Likewise, Joe isnít just a cut-rate take on Quint. Heís more a deranged version of Richard Harrisís Nolan from Orca. Had he somehow survived his ordeal with the Orca, he might have eventually looked a little bit like Joe: completely deranged and utterly convinced that beasts exist only to haunt him personally. Joe insists upon this multiple times: for him, hunting down the crocodile isnít an act of heroism--itís an act of self-preservation, a manic journey to exorcise the paranoia that drives him. This is a man who genuinely believes he can lure the crocodile into a confrontation simply by insulting the beast. His alliance with the tourists practically becomes a vision quest when he takes it upon himself to shape the guys especially into vicious tamers of nature. At first, the tourists insist the crocodile must be preserved and studied, but good old Joe spends most of the movie disavowing them of that notion. Our heroís journey here involves not respecting or understanding nature; it involves completely obliterating it because thatís what a real man does.

Killer Crocodile threads this journey through nonstop monster mayhem. Thereís a reason de Rossi earned a well-deserved special credit for his crocodile effects, and De Angelis shows his appreciation by frequently featuring the creature on-screen, its enormous size and detail proving to be impressive no matter how many times you see it. Thereís a school of thought that says monsters are sometimes best unseen; this is not one of those cases. Killer Crocodile unleashes its titular creature as part of its mission statement, turning it loose against everyone: kids, fishermen, tourists, and sleazy authorities. The effects crew also serves up an assortment of mangled corpses and severed limbs, with De Angelis orchestrating the carnage like a master symphonist: his early restraint soon yields to extravagant sequences of mayhem, each of them more outrageous than the last as he builds to a feverish crescendo.

The climax here is a work of mad genius, highlighted by a glorious overkill sequence (letís just say De Angelis knows how to dish out well-earned comeuppance) thatís outdone moments later by our heroesí climactic showdown with the crocodile. A character thought dead returns with an unexpected talisman as our boys embrace their own inner beasts to slay the creature with the most inexplicable explosion this side of Jaws: The Revenge. You may roll your eyes when the coroner insists that a propeller killed the first tourist; what you donít know is that De Angelis is laying the foundation for one of the most unreal deployments of Chekovís gun imaginable. Underestimate Killer Crocodile at your own peril.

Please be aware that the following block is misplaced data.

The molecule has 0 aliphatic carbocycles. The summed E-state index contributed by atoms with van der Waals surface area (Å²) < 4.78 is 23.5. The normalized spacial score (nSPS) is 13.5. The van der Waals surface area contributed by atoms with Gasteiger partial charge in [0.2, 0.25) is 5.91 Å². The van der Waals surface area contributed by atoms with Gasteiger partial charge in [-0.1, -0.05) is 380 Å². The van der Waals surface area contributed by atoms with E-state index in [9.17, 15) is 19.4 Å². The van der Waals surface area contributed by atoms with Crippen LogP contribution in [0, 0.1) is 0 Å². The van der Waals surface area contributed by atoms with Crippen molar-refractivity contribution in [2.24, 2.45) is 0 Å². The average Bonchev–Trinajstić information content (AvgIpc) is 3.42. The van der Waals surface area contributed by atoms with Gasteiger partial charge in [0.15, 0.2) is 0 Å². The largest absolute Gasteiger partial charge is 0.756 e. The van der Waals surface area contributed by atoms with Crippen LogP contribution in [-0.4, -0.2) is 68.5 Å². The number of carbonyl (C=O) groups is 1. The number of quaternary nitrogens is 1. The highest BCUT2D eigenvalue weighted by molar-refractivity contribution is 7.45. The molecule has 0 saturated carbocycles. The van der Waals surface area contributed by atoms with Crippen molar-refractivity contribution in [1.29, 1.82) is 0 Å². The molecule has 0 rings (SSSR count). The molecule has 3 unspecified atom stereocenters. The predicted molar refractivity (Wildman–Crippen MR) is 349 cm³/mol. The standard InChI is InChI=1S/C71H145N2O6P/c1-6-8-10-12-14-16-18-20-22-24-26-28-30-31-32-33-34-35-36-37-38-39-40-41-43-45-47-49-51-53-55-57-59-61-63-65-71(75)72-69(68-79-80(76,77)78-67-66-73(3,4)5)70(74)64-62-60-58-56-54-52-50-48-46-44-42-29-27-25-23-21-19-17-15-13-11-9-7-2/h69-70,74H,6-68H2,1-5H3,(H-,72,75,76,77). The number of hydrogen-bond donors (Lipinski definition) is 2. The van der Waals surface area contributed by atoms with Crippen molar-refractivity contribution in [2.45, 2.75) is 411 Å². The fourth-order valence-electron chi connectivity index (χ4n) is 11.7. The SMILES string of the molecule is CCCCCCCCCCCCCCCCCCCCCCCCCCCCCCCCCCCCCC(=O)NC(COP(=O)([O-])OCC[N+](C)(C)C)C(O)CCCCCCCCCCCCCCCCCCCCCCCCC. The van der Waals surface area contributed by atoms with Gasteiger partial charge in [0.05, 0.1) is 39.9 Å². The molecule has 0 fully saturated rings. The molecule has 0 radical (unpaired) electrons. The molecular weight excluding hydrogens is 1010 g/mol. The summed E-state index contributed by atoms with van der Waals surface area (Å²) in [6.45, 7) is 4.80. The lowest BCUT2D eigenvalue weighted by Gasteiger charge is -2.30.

Once youíve worked your way through to the murkiest depths of aquatic horror, Killer Crocodile is the type of gem you hope to uncover. An Italian Killer Crocodile movie (especially from this era, when all bets were basically off) conjures up certain expectations, and this one meets them all. Itís not just that itís an unrepentant gorefest; as always, the cockeyed delivery--the bizarre dialogue, inconsistent character motivations, the feeling that the whole thing is barely held together with duct tape--gives it a distinct flavor. The various killer shark movies from this time have always rightfully been the headliners when it comes to Italyís Jawsploitation craze; however, Killer Crocodile deserves a place right alongside them. Like those films, itís just damn entertaining: itís not all a backhanded compliment when I say that Killer Crocodile is eager to live up to its title and does so with that very specific Italian-horror aplomb. In fact, itís so eager that it leaves you with a sequel tease that you know is coming the second the tourists spot a nest of eggs before they start blowing them away with shotguns. Good thing they missed one because the folks behind Killer Crocodile obviously had more to say about asserting your masculinity by taming oversized wildlife.